The Secret of Thanksgiving
Tzvi FishmanBefore making Aliyah to Israel, Tzvi Fishman was a Hollywood screenwriter....
I will let you in on a secret. I celebrate thanksgiving. That’s right. I do it every day. That’s how a Jew spends his entire life, thanking G-d for all of His constant goodness and blessings.
Just as Xmas celebrates the birth of a Jew, and Easter celebrates his death, Thanksgiving has Jewish origins too.
When it comes to celebrating the American holiday of Thanksgiving, there are halachic opinions that it is OK for a Jew to participate in the festivities and football games since the holiday is not associated today with any religious observances of the gentiles.
Ostensibly, Thanksgiving is a time, dating back to the Pilgrims, to thank G-d for providing disgruntled Englishman with a new place to observe their religion. This being the case, it is difficult for me to understand why a Jew would want to participate in this holiday. As my Grandmother used to say, “A curse on Columbus!” for having discovered America in the first place.
In a previous blog this week, we mentioned the many carving knives that bear-hugging America has wedged into the backs of the Jewish People while pretending to love us. In addition to the upcoming trap of Annapolis, we shouldn’t forget that this sinister, pseudo-love is insidiously decimating our ranks through the holocaust of assimilation.
Nonetheless, for all of our schizophrenic brothers and sisters who celebrate Thanksgiving, they can at least claim that it has Jewish sources. After all, we are the people who taught mankind about the obligation to thank G-d for all of His infinite kindness. In Hebrew, the word “Hodo” means “expressing thanks” or “thanksgiving.” This is how we begin our daily prayers, “Hodo l’Hashem…” – “Give thanks to Hashem, call out in His Name, make known His doings amongst the nations.” In effect, a Jew celebrates thanksgiving every day. Interestingly, “Hodo” is also the Hebrew word for “turkey.” So it is no coincidence that people celebrate Thanksgiving by stuffing their mouths with turkey. Just as Xmas celebrates the birth of a Jew, and Easter celebrates his death, Thanksgiving has Jewish origins too.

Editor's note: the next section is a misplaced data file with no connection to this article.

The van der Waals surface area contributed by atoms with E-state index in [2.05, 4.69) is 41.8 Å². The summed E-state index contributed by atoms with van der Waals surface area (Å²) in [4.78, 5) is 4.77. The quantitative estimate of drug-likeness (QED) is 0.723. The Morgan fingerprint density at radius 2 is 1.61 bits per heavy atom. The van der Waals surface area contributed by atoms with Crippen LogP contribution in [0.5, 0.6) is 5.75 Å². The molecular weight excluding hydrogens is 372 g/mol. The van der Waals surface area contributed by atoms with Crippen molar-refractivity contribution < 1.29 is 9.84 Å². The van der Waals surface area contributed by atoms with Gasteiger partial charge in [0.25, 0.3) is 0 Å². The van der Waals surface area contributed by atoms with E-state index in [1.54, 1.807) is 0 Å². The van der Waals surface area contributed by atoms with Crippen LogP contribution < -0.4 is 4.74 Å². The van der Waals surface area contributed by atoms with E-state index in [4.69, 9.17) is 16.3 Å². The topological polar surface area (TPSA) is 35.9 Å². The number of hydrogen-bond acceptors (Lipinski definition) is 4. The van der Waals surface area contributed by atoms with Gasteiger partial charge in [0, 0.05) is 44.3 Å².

In fact, Columbus himself was a closet Jew. He received the money for his expedition from the great Rabbi, the Abarbanel, who was the acting Finance Minister of Spain. Doesn’t 1492 ring a bell? It was also the year of the Spanish Inquisition, when all the Jews were expelled from Spain. It turns out that Columbus, who wrote on his epistles, the Hebrew letters, ב"ה, meaning “Bezrat Hashem,” or “With the help of G-d,” was looking for a safe haven for the Jews.
Too bad he didn’t sail south a few days across the Mediterranean to Israel. That way he would have saved us from 500 years of wandering amongst the goyim, along with the wholesale slaughter and psychological trauma that has accompanied us throughout all of our exiles.
And it would have spared us the question of whether Jews should celebrate Thanksgiving once a year like the Americans, or be content with our daily thanksgivings to G-d in our prayers.
One way or the other, “Hodo l’Hashem ki tov, ki l’olam chasdo!”